‘Because Disabled’ Is Not a Pro-Choice Argument

I’m going to say this for the last time, because I am getting seriously tired of saying it: if you ever argue that access to abortion should be protected ‘because the fetus might be disabled,’ you are not making a pro-choice argument. You are making an ableist argument. And you are also playing directly into the hands of the right, if you care about that sort of thing, but more importantly, you are dehumanising actual living human beings, you are alienating people who care very much about reproductive justice, and you are making yourself look ridiculous.

Access to abortion should be protected because access to abortion should be protected. No person, anywhere, at any time, should need to justify, explain, or excuse an abortion. Every time people propose that abortion needs to be protected ‘because [reason],’ they’re feeding into the idea that some abortions aren’t justified, that some regulation of which kinds of abortions are allowed and which are not should be permitted. This is a hard and clear line for me, and it should be for other advocates of reproductive rights: abortion on demand and without apology. Period.

That line sound familiar? That’s because it’s been used as a rallying cry for generations, and there’s a good reason for it. Any time you make rights conditional, you open up the possibility of conditions. Abortion is not and should not be a conditional right. You need an abortion? You got one! You don’t need an abortion? Well, don’t get one! Protecting a firm line on abortion access in no way shape or form needs to dictate how people feel about abortion, which is a private matter — whether people are relieved, sad, or any other emotion is their business. They get to have those feelings because they accessed a medical procedure that was provided to them because the right to access it was protected.

Here’s the thing. When you say that abortion needs to be defended because fetuses might have disabilities, the message you’re sending is that obviously no one would want a disabled child. And that clearly, we need to make sure it’s easy to eliminate disabled fetuses. Which means that you’re telling actual alive disabled people that we are, in your eyes, something to be discarded — we’re so unimportant to both society and your movement that you are going to trample us in your hurry to ‘defend reproductive rights.’

Abortion and disability are extremely fraught and complicated subjects, and I’ve discussed them at length before. As I’ve said here and elsewhere, I will never judge a person who pursues an abortion, for any reason. Period. End of discussion. That includes abortions for disability. I also note that there are tremendous social pressures on expecting parents facing a fetal diagnosis, including the cold reality that raising disabled children can be expensive and that disabled people live in the face of tremendous social obstacles, including ableism, inaccessibility, isolation, and more. Parents who are not ready for a child shouldn’t have that child, regardless of the child’s disability status. Parents who think they aren’t ready to take on a child shouldn’t have a child, regardless of the child’s disability status.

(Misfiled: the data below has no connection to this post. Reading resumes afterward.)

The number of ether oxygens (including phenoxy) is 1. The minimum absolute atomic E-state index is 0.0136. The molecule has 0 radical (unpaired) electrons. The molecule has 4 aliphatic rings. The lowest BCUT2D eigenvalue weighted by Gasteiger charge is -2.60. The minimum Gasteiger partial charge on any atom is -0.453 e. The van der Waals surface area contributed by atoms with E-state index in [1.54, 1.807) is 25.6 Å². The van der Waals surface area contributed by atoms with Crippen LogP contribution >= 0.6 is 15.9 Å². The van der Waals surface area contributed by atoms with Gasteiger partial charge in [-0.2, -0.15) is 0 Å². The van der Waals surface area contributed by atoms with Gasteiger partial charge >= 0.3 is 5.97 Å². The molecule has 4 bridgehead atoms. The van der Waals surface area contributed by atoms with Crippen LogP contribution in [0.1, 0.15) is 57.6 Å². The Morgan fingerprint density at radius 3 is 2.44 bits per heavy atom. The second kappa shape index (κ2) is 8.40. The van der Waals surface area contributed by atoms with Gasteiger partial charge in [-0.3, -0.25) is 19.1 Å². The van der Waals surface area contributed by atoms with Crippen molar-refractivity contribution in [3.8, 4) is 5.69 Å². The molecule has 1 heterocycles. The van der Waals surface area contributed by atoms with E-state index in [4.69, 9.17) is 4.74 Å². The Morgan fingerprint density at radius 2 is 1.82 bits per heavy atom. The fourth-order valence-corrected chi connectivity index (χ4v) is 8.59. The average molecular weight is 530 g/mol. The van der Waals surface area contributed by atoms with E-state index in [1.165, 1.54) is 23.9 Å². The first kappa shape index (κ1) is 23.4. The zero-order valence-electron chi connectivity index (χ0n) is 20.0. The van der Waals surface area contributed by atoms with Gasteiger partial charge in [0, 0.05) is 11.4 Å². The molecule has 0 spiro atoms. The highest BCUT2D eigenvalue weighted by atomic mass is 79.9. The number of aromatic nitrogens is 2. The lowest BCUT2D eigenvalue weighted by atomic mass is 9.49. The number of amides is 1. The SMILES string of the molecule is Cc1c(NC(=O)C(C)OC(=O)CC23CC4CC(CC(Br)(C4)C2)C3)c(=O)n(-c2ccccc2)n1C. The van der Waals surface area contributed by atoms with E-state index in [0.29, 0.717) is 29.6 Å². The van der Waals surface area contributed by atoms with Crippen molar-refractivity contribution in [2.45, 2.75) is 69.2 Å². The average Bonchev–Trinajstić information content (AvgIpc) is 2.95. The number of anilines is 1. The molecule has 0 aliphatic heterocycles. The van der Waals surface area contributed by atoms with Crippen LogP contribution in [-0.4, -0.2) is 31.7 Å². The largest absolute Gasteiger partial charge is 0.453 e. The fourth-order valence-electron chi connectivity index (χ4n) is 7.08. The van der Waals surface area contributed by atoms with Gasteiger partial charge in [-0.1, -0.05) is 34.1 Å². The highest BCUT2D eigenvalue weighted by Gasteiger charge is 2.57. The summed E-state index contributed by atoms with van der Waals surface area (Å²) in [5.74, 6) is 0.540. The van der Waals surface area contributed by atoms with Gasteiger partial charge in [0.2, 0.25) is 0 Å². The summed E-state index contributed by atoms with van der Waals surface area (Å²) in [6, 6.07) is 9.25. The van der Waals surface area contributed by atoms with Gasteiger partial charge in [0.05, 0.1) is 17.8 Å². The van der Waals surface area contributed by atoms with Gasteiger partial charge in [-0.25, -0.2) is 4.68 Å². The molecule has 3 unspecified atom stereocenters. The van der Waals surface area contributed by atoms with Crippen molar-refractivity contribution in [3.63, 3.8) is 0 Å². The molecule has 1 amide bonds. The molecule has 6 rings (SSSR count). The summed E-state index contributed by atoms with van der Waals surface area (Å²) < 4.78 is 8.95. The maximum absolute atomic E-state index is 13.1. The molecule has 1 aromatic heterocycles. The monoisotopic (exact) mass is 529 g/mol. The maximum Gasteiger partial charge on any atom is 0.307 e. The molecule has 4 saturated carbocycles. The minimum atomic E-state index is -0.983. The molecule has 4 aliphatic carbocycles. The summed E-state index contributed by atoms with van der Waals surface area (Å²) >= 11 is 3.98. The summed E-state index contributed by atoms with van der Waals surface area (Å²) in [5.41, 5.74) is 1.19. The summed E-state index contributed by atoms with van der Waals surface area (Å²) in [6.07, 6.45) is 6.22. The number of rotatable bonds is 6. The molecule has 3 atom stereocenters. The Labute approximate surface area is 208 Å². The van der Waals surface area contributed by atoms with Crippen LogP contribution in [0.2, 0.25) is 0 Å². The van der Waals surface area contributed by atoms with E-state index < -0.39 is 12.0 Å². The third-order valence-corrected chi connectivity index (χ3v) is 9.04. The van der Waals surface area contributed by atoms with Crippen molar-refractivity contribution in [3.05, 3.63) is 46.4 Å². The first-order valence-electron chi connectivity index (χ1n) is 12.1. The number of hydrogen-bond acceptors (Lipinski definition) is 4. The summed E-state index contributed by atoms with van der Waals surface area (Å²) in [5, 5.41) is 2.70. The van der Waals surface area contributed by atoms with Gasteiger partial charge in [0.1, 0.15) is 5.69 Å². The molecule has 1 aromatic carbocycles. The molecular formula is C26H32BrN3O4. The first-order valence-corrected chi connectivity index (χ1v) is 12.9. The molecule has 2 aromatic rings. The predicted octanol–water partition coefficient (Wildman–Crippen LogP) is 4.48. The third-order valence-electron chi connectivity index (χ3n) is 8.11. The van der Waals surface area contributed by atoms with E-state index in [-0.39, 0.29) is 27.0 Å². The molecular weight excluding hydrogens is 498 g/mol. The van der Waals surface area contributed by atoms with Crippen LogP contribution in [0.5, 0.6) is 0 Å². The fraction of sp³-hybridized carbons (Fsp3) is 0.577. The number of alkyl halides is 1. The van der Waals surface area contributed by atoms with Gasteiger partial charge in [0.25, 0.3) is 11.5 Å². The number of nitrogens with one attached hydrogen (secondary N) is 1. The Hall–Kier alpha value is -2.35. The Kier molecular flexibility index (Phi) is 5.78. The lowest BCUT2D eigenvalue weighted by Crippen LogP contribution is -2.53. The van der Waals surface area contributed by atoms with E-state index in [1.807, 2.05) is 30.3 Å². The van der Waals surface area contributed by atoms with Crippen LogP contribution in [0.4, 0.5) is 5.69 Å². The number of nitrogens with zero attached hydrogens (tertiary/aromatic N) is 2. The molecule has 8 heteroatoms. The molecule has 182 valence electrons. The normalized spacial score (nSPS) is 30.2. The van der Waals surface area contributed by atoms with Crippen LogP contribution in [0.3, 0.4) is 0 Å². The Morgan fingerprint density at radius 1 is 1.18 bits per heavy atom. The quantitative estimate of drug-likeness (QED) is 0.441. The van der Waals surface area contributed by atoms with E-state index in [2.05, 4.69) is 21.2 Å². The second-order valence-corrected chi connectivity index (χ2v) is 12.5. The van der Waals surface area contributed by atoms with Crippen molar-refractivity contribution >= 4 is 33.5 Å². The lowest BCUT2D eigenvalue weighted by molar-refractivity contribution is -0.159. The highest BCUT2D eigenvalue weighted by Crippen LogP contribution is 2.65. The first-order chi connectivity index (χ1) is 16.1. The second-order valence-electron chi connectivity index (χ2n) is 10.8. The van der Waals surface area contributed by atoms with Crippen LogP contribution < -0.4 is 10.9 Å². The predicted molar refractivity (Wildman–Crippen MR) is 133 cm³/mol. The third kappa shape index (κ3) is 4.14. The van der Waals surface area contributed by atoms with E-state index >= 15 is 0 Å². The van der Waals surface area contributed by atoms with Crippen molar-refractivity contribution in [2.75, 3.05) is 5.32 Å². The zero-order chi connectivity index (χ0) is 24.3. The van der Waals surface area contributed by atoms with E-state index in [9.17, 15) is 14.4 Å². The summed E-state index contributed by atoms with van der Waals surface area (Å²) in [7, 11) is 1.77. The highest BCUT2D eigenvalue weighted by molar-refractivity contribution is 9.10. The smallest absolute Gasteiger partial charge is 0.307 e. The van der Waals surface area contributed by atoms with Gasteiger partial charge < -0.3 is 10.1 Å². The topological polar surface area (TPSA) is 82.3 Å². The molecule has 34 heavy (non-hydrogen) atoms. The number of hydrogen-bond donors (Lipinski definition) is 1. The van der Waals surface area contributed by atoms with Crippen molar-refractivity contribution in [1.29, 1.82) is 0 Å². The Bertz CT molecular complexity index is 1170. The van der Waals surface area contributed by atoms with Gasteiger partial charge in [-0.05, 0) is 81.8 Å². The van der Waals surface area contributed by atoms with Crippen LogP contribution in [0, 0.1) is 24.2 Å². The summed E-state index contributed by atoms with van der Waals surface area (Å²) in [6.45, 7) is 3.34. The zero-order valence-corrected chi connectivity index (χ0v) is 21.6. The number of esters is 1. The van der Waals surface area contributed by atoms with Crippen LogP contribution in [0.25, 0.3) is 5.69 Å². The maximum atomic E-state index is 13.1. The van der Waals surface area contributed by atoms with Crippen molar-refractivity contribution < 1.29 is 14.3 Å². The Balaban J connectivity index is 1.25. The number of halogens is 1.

Am I working towards a better world for disabled people, a world where some of these pressures are relieved? Yes. And I would argue that working towards that world should be a goal for all people involved in social justice, including reproductive justice, because reproductive justice is about much, much more than abortion. It’s also about creating a world where children are wanted, supported, loved, and respected. And I’m also working to create a world where parents have better resources and better access to information so they can make informed decisions during pregnancy and throughout childrearing.

But you know what? All that aside, abortion is still something that should be provided to anyone who wants it, period, without requiring an explanation or a good abortion(tm) certification from outsiders. The minute we start breaking down abortions into good and bad, justified and not, we make it easier for people to pull apart reproductive rights.

We make it easier for the right to call us a bunch of babykillers; can I tell you how often disabled children are used as pawns by the right in their fight to outlaw abortion? Do you even care? Are you aware of how much the right loves rhetoric about how abortion needs to be kept legal just in case of a fetal diagnosis of disability? Do you know that the right turns right around and spins that as ‘those lefties want abortion to be legal so they can kill innocent babies with Down Syndrome’? Do you want to feed into that?

Do you, for that matter, want to feed into attempts to create restrictive laws ‘in the name of the babies’? Because when you single out specific kinds of abortions for special attention, you cause the right to prick up its ears, wondering if it can target them. Want to bet on whether the right is scheming on laws to ‘protect’ fetuses with diagnoses of impairments, including those incompatible with life? Want to bet on how the right is planning to manipulate the good/bad abortion divide to create a pathway to restricting abortion access?

You don’t need to justify abortions. Ever. Period. It undermines your own argument, and it’s a slap in the face to your own community and the people who are fighting so hard to protect abortion access for all, for whatever reason. Don’t tell me abortion needs to be protected so people like me can be aborted. Tell me abortion needs to be protected because people can do whatever they damn well please with their bodies.

Did you like this post? Please consider supporting me on Patreon to help me keep this ain’t livin’ alive and well.